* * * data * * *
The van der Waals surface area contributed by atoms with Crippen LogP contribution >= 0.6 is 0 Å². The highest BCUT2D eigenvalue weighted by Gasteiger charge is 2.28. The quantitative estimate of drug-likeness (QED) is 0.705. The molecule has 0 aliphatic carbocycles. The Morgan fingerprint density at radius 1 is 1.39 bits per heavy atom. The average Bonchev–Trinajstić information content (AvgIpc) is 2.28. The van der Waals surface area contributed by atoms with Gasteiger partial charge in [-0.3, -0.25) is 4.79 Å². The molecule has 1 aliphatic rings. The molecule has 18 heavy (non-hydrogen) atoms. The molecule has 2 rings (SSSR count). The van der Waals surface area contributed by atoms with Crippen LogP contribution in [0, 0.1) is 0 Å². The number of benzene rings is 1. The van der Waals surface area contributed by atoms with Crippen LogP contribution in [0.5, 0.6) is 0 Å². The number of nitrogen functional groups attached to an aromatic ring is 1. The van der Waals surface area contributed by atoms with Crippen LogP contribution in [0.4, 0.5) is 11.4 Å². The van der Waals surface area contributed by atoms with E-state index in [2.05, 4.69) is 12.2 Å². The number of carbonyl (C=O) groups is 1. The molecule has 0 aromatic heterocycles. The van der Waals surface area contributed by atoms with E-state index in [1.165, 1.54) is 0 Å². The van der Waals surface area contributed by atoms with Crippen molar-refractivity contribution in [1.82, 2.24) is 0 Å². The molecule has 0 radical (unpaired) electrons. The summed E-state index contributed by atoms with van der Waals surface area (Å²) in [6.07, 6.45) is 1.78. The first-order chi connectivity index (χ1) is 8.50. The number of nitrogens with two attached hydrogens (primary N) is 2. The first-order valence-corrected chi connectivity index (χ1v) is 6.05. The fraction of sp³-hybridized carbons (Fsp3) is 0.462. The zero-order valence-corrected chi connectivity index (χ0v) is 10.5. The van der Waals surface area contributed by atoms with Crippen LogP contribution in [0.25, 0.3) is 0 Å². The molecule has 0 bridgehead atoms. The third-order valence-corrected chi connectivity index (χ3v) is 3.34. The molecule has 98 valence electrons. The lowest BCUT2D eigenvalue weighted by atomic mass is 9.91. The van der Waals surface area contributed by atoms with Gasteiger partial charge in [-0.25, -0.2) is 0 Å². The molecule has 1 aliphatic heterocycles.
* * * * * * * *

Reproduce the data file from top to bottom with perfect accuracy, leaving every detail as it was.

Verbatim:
The van der Waals surface area contributed by atoms with Crippen LogP contribution >= 0.6 is 0 Å². The highest BCUT2D eigenvalue weighted by Gasteiger charge is 2.28. The quantitative estimate of drug-likeness (QED) is 0.705. The molecule has 0 aliphatic carbocycles. The Morgan fingerprint density at radius 1 is 1.39 bits per heavy atom. The average Bonchev–Trinajstić information content (AvgIpc) is 2.28. The van der Waals surface area contributed by atoms with Gasteiger partial charge in [-0.3, -0.25) is 4.79 Å². The molecule has 1 aliphatic rings. The molecule has 18 heavy (non-hydrogen) atoms. The molecule has 2 rings (SSSR count). The van der Waals surface area contributed by atoms with Crippen LogP contribution in [0, 0.1) is 0 Å². The number of benzene rings is 1. The van der Waals surface area contributed by atoms with Crippen LogP contribution in [0.5, 0.6) is 0 Å². The number of nitrogen functional groups attached to an aromatic ring is 1. The van der Waals surface area contributed by atoms with Crippen LogP contribution in [0.4, 0.5) is 11.4 Å². The van der Waals surface area contributed by atoms with E-state index in [2.05, 4.69) is 12.2 Å². The number of carbonyl (C=O) groups is 1. The molecule has 0 aromatic heterocycles. The van der Waals surface area contributed by atoms with E-state index in [1.165, 1.54) is 0 Å². The van der Waals surface area contributed by atoms with Crippen molar-refractivity contribution in [1.82, 2.24) is 0 Å². The molecule has 0 radical (unpaired) electrons. The summed E-state index contributed by atoms with van der Waals surface area (Å²) in [6.07, 6.45) is 1.78. The first-order chi connectivity index (χ1) is 8.50. The number of nitrogens with two attached hydrogens (primary N) is 2. The first-order valence-corrected chi connectivity index (χ1v) is 6.05. The fraction of sp³-hybridized carbons (Fsp3) is 0.462. The zero-order valence-corrected chi connectivity index (χ0v) is 10.5. The van der Waals surface area contributed by atoms with Crippen LogP contribution in [0.25, 0.3) is 0 Å². The molecule has 0 bridgehead atoms. The third-order valence-corrected chi connectivity index (χ3v) is 3.34. The molecule has 98 valence electrons. The lowest BCUT2D eigenvalue weighted by atomic mass is 9.91. The van der Waals surface area contributed by atoms with Gasteiger partial charge in [-0.25, -0.2) is 0 Å². The molecule has 1 aliphatic heterocycles.